USA TODAY High School Sports and the National Athletic Trainers’ Association have partnered on a monthly column to address injuries, prevention and related issues to help schools, coaches and student-athletes. Here is the latest column from Scott Sailor, the president of NATA.
In a previous column, I discussed the dangers of ulnar collateral ligament (UCL) tears facing pitchers of all ages. While this is a serious injury that can lead to reconstructive surgery, known as Tommy John surgery, baseball players aren’t the only athletes at risk of overuse injuries. In fact, approximately half of sports-related injuries sustained by young athletes ages 6 to 18 are overuse-related.
Overuse injuries are more prevalent in sports that require training of repetitive motions or skills, such as rowing, softball, volleyball, cross-country, track and field, soccer and field hockey. These injuries can lead to signs of inflammation and tendinitis. They can also cause stress fractures, tiny cracks in the bone, if the body is not given adequate time to recover or regenerate, or if the injury is blunt and with immediate or sustained impact.
Overuse injuries come on gradually and may take time for the symptoms to be noticed. As a result, they often go undiagnosed and untreated for longer periods of time. This can lead to long-term consequences, including loss of playing time, reduced function and mental exhaustion.
While more research needs to be done on specific causes of overuse injuries in young athletes, factors such as improper techniques, excessive sports training, inadequate rest, muscle weakness, imbalance and early specialization have been linked to overuse injuries.
It takes a comprehensive, multidimensional approach to reduce the risk of these injuries. Parents, athletic trainers, physicians, other medical professionals, coaches and strength and conditioning experts should be aware of the risk of overuse injuries and do their best to prevent them.
Here are a few steps that can help to minimize onset:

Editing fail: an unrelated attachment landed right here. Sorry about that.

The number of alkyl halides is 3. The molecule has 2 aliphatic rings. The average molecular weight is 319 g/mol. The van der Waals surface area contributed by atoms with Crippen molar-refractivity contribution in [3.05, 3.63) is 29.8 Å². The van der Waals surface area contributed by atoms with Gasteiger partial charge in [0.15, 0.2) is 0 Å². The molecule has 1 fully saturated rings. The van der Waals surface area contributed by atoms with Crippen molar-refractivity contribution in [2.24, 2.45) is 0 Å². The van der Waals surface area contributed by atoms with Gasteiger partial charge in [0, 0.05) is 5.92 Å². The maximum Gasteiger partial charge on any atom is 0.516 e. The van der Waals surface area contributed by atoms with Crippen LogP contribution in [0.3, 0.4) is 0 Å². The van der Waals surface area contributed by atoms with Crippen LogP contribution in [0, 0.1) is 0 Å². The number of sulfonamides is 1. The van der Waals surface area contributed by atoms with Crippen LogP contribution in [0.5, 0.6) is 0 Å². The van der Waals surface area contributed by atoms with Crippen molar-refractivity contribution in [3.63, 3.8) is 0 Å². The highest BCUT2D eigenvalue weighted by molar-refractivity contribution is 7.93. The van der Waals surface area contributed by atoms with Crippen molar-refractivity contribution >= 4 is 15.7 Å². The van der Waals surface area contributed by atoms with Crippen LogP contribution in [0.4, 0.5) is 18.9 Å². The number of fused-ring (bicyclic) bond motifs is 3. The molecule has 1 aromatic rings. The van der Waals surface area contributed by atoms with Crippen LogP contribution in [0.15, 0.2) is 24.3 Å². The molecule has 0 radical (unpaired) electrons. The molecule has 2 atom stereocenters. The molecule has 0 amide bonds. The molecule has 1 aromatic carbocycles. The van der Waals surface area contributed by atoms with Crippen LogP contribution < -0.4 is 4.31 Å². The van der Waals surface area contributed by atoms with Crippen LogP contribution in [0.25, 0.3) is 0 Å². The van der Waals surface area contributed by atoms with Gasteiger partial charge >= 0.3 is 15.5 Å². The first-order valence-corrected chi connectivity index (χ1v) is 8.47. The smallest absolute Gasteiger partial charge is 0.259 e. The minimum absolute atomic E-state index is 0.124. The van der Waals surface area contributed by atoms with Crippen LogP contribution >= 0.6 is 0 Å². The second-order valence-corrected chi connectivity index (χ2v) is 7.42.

- Pre-participation physical exam (PPE): Student athletes should have an exam every year signed by a physician prior to any sport participation. The PPE helps to detect potentially life-threatening conditions and identify other factors that may predispose the athlete to overuse injuries. Risk factors can include injury history, stature, maturity, joint stability, strength and flexibility.
- Avoid specialization: Early specialization can lead to repetitive sport activity with little time off. Research has shown that athletes who participate in a variety of sports sustain fewer injuries and tend to have longer playing careers. This allows them to maintain a higher level of physical activity. Also, these athletes are exposed to a wider range of skills and longer periods of rest.
- Rest: Rest is critical when it comes to overuse injuries. Limit training in a single sport to no more than five days a week with at least one day off from any organized physical activity. Each year, take a two- to three-month break from that sport to allow the body to recoup. Use this time to focus on supervised strength training and conditioning, which reduces the risk of future injuries. This time off also ensures a psychological break, which can help reduce burnout and overtraining syndrome.
Although overuse injuries are common, they shouldn’t deter year-round activity. By working with a “team” – parents, athletic trainer, physician and coaches – student athletes can develop a plan that balances play, practice and rest to ensure good health and long-term benefits. For more information on overuse injuries, the National Athletic Trainers’ Association has created a handout on this topic (http://www.nata.org/sites/default/files/overuse-injuries-infographic-handout.pdf).